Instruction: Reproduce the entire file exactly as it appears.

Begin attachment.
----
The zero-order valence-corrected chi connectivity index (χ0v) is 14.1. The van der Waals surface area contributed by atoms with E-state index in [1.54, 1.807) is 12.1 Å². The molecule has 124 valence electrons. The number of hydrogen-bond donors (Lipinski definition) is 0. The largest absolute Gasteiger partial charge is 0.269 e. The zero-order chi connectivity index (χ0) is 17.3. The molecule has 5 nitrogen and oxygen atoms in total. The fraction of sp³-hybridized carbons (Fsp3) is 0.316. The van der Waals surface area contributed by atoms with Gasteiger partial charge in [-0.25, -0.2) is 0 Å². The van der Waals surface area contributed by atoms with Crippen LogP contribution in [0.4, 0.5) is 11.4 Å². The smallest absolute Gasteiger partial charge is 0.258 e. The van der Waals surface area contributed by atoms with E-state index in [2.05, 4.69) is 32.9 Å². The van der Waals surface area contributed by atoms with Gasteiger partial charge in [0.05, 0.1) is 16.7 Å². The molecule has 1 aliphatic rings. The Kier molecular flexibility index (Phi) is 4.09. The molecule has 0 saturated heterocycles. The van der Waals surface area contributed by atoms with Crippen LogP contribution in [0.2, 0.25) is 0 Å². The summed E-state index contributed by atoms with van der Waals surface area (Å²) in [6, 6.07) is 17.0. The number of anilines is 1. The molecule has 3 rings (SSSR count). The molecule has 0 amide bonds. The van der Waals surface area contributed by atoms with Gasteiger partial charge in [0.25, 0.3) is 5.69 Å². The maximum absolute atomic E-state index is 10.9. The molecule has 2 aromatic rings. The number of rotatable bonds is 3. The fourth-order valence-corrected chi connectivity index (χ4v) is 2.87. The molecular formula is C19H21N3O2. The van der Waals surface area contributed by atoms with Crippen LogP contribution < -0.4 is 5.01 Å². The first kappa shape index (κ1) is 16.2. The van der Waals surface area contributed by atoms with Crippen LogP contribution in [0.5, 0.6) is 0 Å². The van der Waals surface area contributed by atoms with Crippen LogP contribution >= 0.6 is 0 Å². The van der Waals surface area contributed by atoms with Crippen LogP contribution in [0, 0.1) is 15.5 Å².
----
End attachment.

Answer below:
The zero-order valence-corrected chi connectivity index (χ0v) is 14.1. The van der Waals surface area contributed by atoms with E-state index in [1.54, 1.807) is 12.1 Å². The molecule has 124 valence electrons. The number of hydrogen-bond donors (Lipinski definition) is 0. The largest absolute Gasteiger partial charge is 0.269 e. The zero-order chi connectivity index (χ0) is 17.3. The molecule has 5 nitrogen and oxygen atoms in total. The fraction of sp³-hybridized carbons (Fsp3) is 0.316. The van der Waals surface area contributed by atoms with Gasteiger partial charge in [-0.25, -0.2) is 0 Å². The van der Waals surface area contributed by atoms with Crippen LogP contribution in [0.4, 0.5) is 11.4 Å². The smallest absolute Gasteiger partial charge is 0.258 e. The van der Waals surface area contributed by atoms with E-state index in [2.05, 4.69) is 32.9 Å². The van der Waals surface area contributed by atoms with Gasteiger partial charge in [0.05, 0.1) is 16.7 Å². The molecule has 1 aliphatic rings. The Kier molecular flexibility index (Phi) is 4.09. The molecule has 0 saturated heterocycles. The van der Waals surface area contributed by atoms with Crippen LogP contribution in [0.2, 0.25) is 0 Å². The summed E-state index contributed by atoms with van der Waals surface area (Å²) in [6, 6.07) is 17.0. The number of anilines is 1. The molecule has 3 rings (SSSR count). The molecule has 0 amide bonds. The van der Waals surface area contributed by atoms with Gasteiger partial charge in [0.25, 0.3) is 5.69 Å². The maximum absolute atomic E-state index is 10.9. The molecule has 2 aromatic rings. The number of rotatable bonds is 3. The fourth-order valence-corrected chi connectivity index (χ4v) is 2.87. The molecular formula is C19H21N3O2. The van der Waals surface area contributed by atoms with Crippen LogP contribution < -0.4 is 5.01 Å². The first kappa shape index (κ1) is 16.2. The van der Waals surface area contributed by atoms with Crippen LogP contribution in [0.5, 0.6) is 0 Å². The van der Waals surface area contributed by atoms with Crippen LogP contribution >= 0.6 is 0 Å². The van der Waals surface area contributed by atoms with Crippen LogP contribution in [0, 0.1) is 15.5 Å².